OTEC

OTEC- Ocean Thermal Energy Conversion is a form of Solar Thermal Energy technology that essentally uses the ocean as a solar collector. OTEC takes advantage of the small temperature differential that exists between the warm surface of the sea and the cooler water at the bottom. In deep waters in excess of 1000 meters this difference is as much as 20 degrees C.

The oceans cover a little more than 70 percent of the Earth’s surface. This makes them the world’s largest solar energy collector and energy storage system. On an average day, 60 million square kilometers (23 million square miles) of tropical seas absorb an amount of solar radiation equal in heat content to about 250 billion barrels of oil. If less than one-tenth of one percent of this stored solar energy could be converted into electric power, it would supply more than 20 times the total amount of electricity consumed in the United States on any given day.

Temperature Gradient illustrative map for OTEC Ocean Power Magazine

 

OTEC, or ocean thermal energy conversion, is an energy technology that converts solar radiation to electric power. OTEC systems use the ocean’s natural thermal gradient—the fact that the ocean’s layers of water have different temperatures—to drive a power-producing cycle. As long as the temperature between the warm surface water and the cold deep water differs by about 20°C (36°F), an OTEC system can produce a significant amount of power. The oceans are thus a vast renewable resource, with the potential to help us produce billions of watts of electric power. This potential is estimated to be about 1013 watts of baseload power generation, according to some experts. The cold, deep seawater used in the OTEC process is also rich in nutrients, and it can be used to culture both marine organisms and plant life near the shore or on land.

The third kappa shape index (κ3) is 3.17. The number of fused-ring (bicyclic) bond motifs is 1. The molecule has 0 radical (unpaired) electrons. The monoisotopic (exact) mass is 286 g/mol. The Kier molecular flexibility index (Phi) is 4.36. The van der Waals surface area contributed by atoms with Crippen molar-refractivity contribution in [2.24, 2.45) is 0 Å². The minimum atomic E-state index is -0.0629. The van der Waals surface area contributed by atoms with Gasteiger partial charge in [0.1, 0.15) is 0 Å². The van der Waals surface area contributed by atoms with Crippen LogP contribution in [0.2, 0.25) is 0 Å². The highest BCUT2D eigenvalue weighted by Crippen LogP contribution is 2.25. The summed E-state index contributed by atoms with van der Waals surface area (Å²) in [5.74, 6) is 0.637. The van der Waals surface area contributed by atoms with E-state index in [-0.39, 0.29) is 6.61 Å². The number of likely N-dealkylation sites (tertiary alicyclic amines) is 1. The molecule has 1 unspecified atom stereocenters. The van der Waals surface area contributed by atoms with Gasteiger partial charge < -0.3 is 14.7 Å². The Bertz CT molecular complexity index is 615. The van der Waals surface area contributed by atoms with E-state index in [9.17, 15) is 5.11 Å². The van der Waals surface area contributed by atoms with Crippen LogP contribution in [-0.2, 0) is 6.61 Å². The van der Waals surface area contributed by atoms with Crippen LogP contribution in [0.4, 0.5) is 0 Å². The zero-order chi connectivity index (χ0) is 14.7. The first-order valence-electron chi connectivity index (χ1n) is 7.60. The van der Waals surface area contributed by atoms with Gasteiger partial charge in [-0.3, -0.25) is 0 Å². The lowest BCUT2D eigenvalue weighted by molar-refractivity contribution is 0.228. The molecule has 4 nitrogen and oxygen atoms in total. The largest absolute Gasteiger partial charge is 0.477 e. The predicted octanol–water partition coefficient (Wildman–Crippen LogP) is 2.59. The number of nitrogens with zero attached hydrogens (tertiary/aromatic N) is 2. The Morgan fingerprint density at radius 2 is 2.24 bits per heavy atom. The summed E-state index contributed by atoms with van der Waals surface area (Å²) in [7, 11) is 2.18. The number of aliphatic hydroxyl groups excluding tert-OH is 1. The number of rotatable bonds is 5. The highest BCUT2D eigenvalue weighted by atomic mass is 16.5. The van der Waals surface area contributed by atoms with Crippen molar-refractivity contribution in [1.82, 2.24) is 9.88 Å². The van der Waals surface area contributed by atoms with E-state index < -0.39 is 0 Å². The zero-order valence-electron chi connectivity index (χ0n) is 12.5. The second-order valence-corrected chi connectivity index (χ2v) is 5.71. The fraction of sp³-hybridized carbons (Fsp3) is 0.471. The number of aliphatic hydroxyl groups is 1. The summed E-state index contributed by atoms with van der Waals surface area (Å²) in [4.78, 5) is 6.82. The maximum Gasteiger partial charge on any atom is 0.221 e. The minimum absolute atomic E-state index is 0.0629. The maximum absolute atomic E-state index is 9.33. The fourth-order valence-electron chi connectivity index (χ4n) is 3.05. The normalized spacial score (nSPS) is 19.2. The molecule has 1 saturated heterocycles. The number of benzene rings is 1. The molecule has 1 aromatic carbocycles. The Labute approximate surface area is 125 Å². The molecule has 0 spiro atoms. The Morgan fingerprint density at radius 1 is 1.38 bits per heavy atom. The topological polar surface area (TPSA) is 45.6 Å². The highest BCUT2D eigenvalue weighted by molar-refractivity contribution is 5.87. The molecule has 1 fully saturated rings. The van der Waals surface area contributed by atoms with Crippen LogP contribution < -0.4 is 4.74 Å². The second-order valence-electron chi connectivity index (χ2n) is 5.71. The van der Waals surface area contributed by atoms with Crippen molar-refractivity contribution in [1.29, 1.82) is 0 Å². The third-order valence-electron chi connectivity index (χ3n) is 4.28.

The economics of energy production today have delayed the financing of a permanent, continuously operating OTEC plant. However, OTEC is very promising as an alternative energy resource for tropical island communities that rely heavily on imported fuel. OTEC plants in these markets could provide islanders with much-needed power, as well as desalinated water and a variety of mariculture products.

Source: National Renewable Energy Laboratory

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